Unjust Enrichment: The fact that an accounting may proceed on a theory of unjust enrichment is largely a result of legal institutional evolution. Prior to the fusion of law and equity under the Federal Rules of Civil Procedure, see Fed.R.Civ.P. 2, courts of law were the sole dispensary of damages, while the chancellor issued specific relief. However, in order to avoid piecemeal litigation, once a court of equity took jurisdiction over a case it would do complete justice — even if that entailed granting a monetary award. This resulted in the development of parallel remedial schemes.
Long ago, the Supreme Court explained the origin of profit awards in trademark infringement suits:
The infringer is required in equity to account for and yield up his gains to the true owner [of the mark], upon a principle analogous to that which charges a trustee with the profits acquired by the wrongful use of the property of the cestui que trust. Not that equity assumes jurisdiction upon the ground that a trust exists. . .. [T]he jurisdiction must be rested upon some other equitable ground — in ordinary cases, as in the present, the right to an injunction — but the court of equity, having acquired jurisdiction upon such a ground, retains it for the purpose of administering complete relief, rather than send the injured party to a court of law for his damages. And profits are then allowed as an equitable measure of compensation, on the theory of a trust ex maleficio.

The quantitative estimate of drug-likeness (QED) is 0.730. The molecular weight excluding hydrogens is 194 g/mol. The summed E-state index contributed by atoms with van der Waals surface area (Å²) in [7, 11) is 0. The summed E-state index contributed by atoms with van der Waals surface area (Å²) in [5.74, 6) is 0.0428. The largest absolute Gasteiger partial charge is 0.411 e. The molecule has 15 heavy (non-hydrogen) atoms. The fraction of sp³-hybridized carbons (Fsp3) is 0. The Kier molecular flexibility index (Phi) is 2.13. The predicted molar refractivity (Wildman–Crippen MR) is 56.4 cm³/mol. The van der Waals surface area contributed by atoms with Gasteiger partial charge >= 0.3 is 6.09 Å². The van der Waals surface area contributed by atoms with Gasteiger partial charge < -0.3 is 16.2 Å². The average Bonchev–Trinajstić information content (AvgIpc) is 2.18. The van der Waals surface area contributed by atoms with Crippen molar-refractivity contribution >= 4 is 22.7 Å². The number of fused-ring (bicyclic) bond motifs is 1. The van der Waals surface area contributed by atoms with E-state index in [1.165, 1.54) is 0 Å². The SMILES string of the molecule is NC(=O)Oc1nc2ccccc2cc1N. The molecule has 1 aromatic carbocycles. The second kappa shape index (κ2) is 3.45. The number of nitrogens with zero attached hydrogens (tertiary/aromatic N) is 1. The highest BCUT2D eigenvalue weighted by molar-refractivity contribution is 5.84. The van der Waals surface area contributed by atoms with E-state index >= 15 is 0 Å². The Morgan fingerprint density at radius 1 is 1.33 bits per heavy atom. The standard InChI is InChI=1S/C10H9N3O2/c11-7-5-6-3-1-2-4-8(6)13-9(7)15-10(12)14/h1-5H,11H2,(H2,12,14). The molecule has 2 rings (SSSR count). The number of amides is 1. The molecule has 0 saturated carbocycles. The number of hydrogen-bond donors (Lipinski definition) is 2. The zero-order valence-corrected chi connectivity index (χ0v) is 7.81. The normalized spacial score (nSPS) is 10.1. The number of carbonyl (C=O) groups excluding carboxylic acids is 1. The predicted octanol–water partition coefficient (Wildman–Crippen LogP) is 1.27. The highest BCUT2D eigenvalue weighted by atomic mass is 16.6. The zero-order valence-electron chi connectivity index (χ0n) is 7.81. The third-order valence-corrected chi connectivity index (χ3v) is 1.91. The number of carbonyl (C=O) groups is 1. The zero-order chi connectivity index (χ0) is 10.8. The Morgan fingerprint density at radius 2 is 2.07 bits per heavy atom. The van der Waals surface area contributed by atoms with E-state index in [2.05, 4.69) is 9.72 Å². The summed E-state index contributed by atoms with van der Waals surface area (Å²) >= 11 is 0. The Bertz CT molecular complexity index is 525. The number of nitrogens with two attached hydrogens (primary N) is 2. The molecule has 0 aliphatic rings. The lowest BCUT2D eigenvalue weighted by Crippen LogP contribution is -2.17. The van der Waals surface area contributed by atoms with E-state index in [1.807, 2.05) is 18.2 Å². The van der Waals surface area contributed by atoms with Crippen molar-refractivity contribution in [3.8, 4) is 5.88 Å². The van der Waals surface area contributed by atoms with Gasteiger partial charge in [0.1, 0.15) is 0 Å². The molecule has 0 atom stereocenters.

Thus, a defendant who is liable in a trademark or trade dress infringement action may be deemed to hold its profits in constructive trust for the injured plaintiff. However, this results only "when the defendant's sales `were attributable to its infringing use' of the plaintiff's" mark, Burndy Corp., 748 F.2d at 772 (quoting W.E. Bassett Co., 435 F.2d at 664), and when the infringing use was at the plaintiff's expense. Id. at 773. In other words, a defendant becomes accountable for its profits when the plaintiff can show that, were it not for defendant's infringement, the defendant's sales would otherwise have gone to the plaintiff. Id. at 772.
At bottom, this is simply another way of formulating the element of consumer confusion required to justify a damage award under the Lanham Act. As such, it follows that a profits award, premised upon a theory of unjust enrichment, requires a showing of actual consumer confusion — or at least proof of deceptive intent so as to raise the rebuttable presumption of consumer confusion. See Resource Developers, 926 F.2d at 140; PPX Enterprises, 818 F.2d at 273.